Not unexpected, I suppose, seeing we were in the depths of Inverness, but it sounded like it was coming from the kitchen! Sure enough, the door was opened and there was one of the Moniack staff's daughters, in a kilt, playing "Happy Birthday" on the bagpipes! It was one of our group's birthday, and they had arranged a cake and a piper in her honour. After the birthday song finished, the piper launched into a traditional tune and we all started clapping and stamping - it was amazing! All I needed to make the evening complete was a dram of whisky :)

I then poured an enormous glass of Cabernet Syrah and settled in for the group reading, which was taking place in the main room in front of the roaring fire. Everyone read. It was wonderful to finally hear some people's work, having been curious about it all week. Some of it was exquisite. Everyone's work is so different. The voices were so unique, no story was the same. It was wonderful to feel, possibly for the first time in my life, completely unintimidated. It was impossible to compare our work to anyone else's, because all the projects really are so different. It was really nice to feel among peers. Happy that I'm doing my own thing, and they are doing theirs.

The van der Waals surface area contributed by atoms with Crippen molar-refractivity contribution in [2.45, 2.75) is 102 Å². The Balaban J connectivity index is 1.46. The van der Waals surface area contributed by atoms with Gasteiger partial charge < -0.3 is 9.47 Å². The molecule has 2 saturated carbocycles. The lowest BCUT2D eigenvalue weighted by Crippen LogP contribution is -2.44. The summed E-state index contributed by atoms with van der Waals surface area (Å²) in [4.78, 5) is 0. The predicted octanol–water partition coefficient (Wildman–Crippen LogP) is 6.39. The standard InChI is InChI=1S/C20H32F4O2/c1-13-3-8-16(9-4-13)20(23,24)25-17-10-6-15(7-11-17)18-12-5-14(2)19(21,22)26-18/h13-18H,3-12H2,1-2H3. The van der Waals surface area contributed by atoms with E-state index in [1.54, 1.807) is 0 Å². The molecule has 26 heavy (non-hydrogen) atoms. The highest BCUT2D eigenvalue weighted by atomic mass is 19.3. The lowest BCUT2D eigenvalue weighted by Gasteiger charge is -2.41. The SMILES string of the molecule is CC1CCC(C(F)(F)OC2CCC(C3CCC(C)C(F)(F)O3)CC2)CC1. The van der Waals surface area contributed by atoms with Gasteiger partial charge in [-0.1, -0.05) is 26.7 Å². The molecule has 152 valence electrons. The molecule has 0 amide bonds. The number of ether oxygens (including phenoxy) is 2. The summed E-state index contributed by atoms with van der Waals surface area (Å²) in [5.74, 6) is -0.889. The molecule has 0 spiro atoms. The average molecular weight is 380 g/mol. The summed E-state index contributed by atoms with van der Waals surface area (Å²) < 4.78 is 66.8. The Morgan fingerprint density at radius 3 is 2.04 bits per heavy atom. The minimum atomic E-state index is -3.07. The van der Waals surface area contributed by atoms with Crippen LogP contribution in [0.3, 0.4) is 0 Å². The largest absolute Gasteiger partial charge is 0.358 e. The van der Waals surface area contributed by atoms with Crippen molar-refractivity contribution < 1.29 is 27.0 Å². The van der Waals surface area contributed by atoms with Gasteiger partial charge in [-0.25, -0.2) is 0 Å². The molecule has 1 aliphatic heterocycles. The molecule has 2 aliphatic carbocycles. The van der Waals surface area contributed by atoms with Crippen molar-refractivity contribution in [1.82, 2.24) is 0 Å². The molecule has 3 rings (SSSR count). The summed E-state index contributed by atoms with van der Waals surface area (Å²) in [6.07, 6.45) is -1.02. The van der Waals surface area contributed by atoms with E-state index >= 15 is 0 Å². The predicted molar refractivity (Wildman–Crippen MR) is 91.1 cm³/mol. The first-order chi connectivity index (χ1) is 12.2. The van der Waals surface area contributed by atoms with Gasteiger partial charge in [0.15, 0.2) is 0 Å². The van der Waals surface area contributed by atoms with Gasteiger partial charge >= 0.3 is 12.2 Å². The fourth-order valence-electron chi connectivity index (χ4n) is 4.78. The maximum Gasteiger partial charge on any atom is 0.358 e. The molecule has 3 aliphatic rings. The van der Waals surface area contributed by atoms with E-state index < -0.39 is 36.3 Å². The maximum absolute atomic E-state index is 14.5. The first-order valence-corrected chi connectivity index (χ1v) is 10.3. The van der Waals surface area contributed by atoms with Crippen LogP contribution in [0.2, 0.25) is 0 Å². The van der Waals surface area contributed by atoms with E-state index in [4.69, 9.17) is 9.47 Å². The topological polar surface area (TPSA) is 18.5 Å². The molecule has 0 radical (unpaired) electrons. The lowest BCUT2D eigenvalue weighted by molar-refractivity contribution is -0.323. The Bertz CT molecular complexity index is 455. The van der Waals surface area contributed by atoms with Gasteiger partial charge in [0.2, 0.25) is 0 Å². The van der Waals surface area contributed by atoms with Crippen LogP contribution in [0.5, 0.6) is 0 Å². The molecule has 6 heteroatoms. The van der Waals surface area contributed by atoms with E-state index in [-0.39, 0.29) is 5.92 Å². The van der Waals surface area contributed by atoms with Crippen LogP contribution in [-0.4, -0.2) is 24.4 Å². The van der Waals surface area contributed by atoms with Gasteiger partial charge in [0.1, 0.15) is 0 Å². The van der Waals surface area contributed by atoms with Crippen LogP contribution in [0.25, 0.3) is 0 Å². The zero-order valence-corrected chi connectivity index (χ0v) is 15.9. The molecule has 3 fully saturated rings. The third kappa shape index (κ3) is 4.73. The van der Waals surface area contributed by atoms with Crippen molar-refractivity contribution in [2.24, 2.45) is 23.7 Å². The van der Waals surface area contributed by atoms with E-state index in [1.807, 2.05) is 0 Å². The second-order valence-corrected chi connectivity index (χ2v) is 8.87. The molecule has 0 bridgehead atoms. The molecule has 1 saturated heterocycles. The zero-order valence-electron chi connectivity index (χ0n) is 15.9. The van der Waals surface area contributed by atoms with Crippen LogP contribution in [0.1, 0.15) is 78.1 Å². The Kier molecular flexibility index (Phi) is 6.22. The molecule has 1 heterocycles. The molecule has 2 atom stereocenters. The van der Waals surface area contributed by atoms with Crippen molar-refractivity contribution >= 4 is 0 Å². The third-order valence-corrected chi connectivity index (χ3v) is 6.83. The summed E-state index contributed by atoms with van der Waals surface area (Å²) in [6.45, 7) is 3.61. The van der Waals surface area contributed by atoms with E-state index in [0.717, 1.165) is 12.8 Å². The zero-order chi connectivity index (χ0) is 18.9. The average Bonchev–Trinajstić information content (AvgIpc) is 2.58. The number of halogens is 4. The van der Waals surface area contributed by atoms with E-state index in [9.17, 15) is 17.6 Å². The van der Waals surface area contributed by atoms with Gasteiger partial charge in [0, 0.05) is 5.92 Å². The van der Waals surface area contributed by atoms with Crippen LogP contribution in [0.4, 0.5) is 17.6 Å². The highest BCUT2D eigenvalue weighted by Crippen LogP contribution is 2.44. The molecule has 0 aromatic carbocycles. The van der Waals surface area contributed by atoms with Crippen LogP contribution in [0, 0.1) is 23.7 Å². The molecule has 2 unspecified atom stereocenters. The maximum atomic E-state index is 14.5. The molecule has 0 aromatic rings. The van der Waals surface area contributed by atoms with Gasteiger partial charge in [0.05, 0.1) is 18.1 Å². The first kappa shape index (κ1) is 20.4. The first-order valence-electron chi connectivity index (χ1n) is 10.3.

I read my short story with gusto and humour, and some exaggerated accents - I got laughs where I hoped I would get them, and I was pleased with the flow of the narrative. There were bits I was really pleased with, that I could hardly believe I had written at all. Morag came up to me afterwards, her eyes shining, and told me how pleased she was, and that my writing just "sparkled" in that story. That made me very happy.

When we'd all read, Morag and Tim spoke briefly about the week and what their advice was to us upon leaving and going back to our normal, busy lives. Morag's wish for us all was to have energy and courage. Tim said for us to keep the momentum going, to continue to make the time and space to write every day.

I have definitely come away with that feeling. To keep the energy going, now that it has been unlocked. The course description was about falling in love with your novel again. I went a bit deeper than that. I fell in love with writing again.